I had read some Robertson Davies in the past–Murther and Walking Spirits and The Papers of Samuel Marchbanks–and thought him a fine curmudgeon and a fine Canadian writer, but I had not given him much thought beyond this. I find this to my detriment now, for I remember friends who always had a copy of one or other of his novels about, and I faintly recall many recommendations in the past. So, what made me finally pick up one of these and read it? The recommendation, passed to me second-hand, by my favorite writer, Jonathan Carroll, given as one of his influences for conceiving novels with interlinking characters.
Fifth Business is a marvelous book, and while it doesn’t have quite the same mystery or horror of Carroll, it does have an excellent style, and there is indeed a twist or two along the way to keep most any reader sated. Basically the autobiography of Dunstable Ramsay, born around the turn of the century in the small Canadian town of Deptford, Fifth Business details not only Ramsay’s life, but also the life of his oldest friend, Percy “Boy” Staunton. What makes this novel so remarkable is how realistic the portrayal is, without bogging down in pages of mundane description. Over the course of the novel, one’s understanding for Dunstable grows, both in positive and negative turns, and by the end, he is as an old friend of one’s own.
Based on some of the cover blurbs, I had expected a little more magic realism, or at least an edge of the fantastic, to this book, and while it may be there, it is consistently down-played. Normally I am not one to go in for fiction without at least a feeling of the extraordinary, but Davies’ writing style kept me glued to the page, reading longer into the night than I would ordinarily wish during the work week. And I learned many things, including what the term hagiography refers to, and some feeling for Canada and their strange ties to Britain and the world.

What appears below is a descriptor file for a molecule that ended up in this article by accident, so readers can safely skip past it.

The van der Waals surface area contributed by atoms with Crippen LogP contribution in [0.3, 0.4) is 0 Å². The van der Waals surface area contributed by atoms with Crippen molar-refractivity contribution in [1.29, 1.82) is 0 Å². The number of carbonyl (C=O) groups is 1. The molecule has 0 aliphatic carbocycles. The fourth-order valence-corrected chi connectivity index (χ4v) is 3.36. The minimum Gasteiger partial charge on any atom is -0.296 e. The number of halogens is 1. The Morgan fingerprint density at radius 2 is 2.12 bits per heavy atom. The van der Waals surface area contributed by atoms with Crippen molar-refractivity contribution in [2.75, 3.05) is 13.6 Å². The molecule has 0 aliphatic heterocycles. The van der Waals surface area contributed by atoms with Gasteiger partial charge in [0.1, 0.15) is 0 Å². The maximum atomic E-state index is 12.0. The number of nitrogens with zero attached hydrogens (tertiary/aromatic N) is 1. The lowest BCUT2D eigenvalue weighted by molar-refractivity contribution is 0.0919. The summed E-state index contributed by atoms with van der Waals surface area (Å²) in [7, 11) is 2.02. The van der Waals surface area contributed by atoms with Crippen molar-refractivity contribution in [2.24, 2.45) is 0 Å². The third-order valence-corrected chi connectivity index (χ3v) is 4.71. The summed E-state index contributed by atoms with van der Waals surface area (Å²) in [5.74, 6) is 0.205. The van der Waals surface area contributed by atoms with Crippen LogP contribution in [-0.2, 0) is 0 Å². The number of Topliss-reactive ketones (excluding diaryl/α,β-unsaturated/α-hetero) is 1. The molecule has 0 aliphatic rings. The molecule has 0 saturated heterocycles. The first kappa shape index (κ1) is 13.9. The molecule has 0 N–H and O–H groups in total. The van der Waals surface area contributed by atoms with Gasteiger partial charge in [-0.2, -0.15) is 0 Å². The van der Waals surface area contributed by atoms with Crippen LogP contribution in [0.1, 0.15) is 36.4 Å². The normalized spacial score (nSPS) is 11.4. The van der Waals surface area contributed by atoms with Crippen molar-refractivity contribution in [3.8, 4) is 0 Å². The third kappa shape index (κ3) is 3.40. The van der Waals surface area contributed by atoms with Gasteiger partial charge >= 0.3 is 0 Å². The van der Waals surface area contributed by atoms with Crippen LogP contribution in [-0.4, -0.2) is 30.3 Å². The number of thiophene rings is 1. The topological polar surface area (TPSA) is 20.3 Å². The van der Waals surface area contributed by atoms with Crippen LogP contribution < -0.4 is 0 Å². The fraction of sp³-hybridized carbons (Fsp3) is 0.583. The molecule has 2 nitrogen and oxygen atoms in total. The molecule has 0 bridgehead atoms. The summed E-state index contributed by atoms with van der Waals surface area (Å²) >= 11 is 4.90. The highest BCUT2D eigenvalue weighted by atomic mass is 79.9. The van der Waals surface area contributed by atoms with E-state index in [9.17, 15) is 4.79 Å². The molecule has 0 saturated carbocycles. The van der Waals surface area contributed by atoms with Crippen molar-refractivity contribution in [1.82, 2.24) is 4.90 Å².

But it is the aspect of Fifth Business itself where this book receives full credit for its recommendation. “Fifth Business” refers to, as related in the novel:
“You don’t know what this is? Well, in opera in a permanent company of the kind we keep up in Europe you must have a prima donna–always a soprano, always the heroine, often a fool; and a tenor who always plays the lover to her; and then you must have a contralto, who is a rival to the soprano, or a sorceress or something; and a basso, who is the villain or the rival or whatever threatens the tenor.So far, so good. But you cannot make a plot work without another man, and he is usually a baritone, and he is called in the profession Fifth Business, because he is the odd man out, the person who has no opposite of the other sex. And you must have Fifth Business because he is the one who knows the secret of the hero’s birth, or comes to the assistance of the heroine when she thinks all is lost, or keeps the hermitess in her cell, or may even be the cause of somebody’s death if that is part of the plot.”
Dunstable is indeed Fifth Business, for he does know the secret of the hero’s birth, and does come to the assistance of the heroine, and keeps a woman in her cell, and may even be the cause of Boy Staunton’s murder. The trick is discovering who exactly is the hero, and the assistance only lasts for a short time, and being locked in a cell is not always advantageous, and who exactly did murder Boy Staunton? These and more questions are brought up in Fifth Business, some of which are answered.
The Manticore picks up almost where Fifth Business lets off, but quickly reverts to flashback to tell some of the same story from the point of view of Boy Staunton’s son, David. David’s recollection of some of the events as told by Ramsay are colored by his own life, including the fear introduced by his sister that David is not actually Boy’s son, but Ramsay’s. Whereas Ramsey was fifth business to Boy Staunton, David is a star in his own story, which is told by a journal that he writes to discuss with his psychotherapist.